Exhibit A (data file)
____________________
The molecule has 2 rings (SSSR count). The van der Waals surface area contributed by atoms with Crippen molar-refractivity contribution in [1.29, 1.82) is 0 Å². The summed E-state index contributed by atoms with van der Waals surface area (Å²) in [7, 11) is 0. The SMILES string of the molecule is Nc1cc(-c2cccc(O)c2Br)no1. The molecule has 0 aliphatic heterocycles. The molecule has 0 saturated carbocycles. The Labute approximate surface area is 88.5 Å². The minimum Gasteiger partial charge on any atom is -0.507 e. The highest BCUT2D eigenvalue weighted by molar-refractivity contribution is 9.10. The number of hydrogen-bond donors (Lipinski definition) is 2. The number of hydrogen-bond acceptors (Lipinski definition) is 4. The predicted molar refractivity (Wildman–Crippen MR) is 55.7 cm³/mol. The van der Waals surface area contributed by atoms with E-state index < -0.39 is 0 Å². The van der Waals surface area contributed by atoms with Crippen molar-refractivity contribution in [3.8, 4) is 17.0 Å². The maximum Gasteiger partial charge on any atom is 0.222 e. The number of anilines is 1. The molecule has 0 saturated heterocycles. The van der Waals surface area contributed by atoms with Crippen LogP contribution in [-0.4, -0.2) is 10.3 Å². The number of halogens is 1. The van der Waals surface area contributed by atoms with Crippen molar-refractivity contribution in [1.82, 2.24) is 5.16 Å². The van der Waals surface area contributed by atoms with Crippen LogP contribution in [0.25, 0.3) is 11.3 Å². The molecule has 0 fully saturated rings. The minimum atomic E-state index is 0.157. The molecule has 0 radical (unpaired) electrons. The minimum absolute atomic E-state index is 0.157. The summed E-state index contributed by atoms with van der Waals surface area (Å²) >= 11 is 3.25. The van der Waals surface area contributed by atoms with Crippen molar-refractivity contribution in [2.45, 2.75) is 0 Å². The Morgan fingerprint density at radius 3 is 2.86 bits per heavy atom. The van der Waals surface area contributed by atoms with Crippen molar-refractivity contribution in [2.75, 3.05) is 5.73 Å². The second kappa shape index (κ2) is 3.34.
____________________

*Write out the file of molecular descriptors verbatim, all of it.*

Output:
The molecule has 2 rings (SSSR count). The van der Waals surface area contributed by atoms with Crippen molar-refractivity contribution in [1.29, 1.82) is 0 Å². The summed E-state index contributed by atoms with van der Waals surface area (Å²) in [7, 11) is 0. The SMILES string of the molecule is Nc1cc(-c2cccc(O)c2Br)no1. The molecule has 0 aliphatic heterocycles. The molecule has 0 saturated carbocycles. The Labute approximate surface area is 88.5 Å². The minimum Gasteiger partial charge on any atom is -0.507 e. The highest BCUT2D eigenvalue weighted by molar-refractivity contribution is 9.10. The number of hydrogen-bond donors (Lipinski definition) is 2. The number of hydrogen-bond acceptors (Lipinski definition) is 4. The predicted molar refractivity (Wildman–Crippen MR) is 55.7 cm³/mol. The van der Waals surface area contributed by atoms with E-state index < -0.39 is 0 Å². The van der Waals surface area contributed by atoms with Crippen molar-refractivity contribution in [3.8, 4) is 17.0 Å². The maximum Gasteiger partial charge on any atom is 0.222 e. The number of anilines is 1. The molecule has 0 saturated heterocycles. The van der Waals surface area contributed by atoms with Crippen LogP contribution in [-0.4, -0.2) is 10.3 Å². The number of halogens is 1. The van der Waals surface area contributed by atoms with Crippen molar-refractivity contribution in [1.82, 2.24) is 5.16 Å². The van der Waals surface area contributed by atoms with Crippen LogP contribution in [0.25, 0.3) is 11.3 Å². The molecule has 0 fully saturated rings. The minimum atomic E-state index is 0.157. The molecule has 0 radical (unpaired) electrons. The minimum absolute atomic E-state index is 0.157. The summed E-state index contributed by atoms with van der Waals surface area (Å²) >= 11 is 3.25. The van der Waals surface area contributed by atoms with Crippen molar-refractivity contribution in [2.45, 2.75) is 0 Å². The Morgan fingerprint density at radius 3 is 2.86 bits per heavy atom. The van der Waals surface area contributed by atoms with Crippen molar-refractivity contribution in [2.75, 3.05) is 5.73 Å². The second kappa shape index (κ2) is 3.34.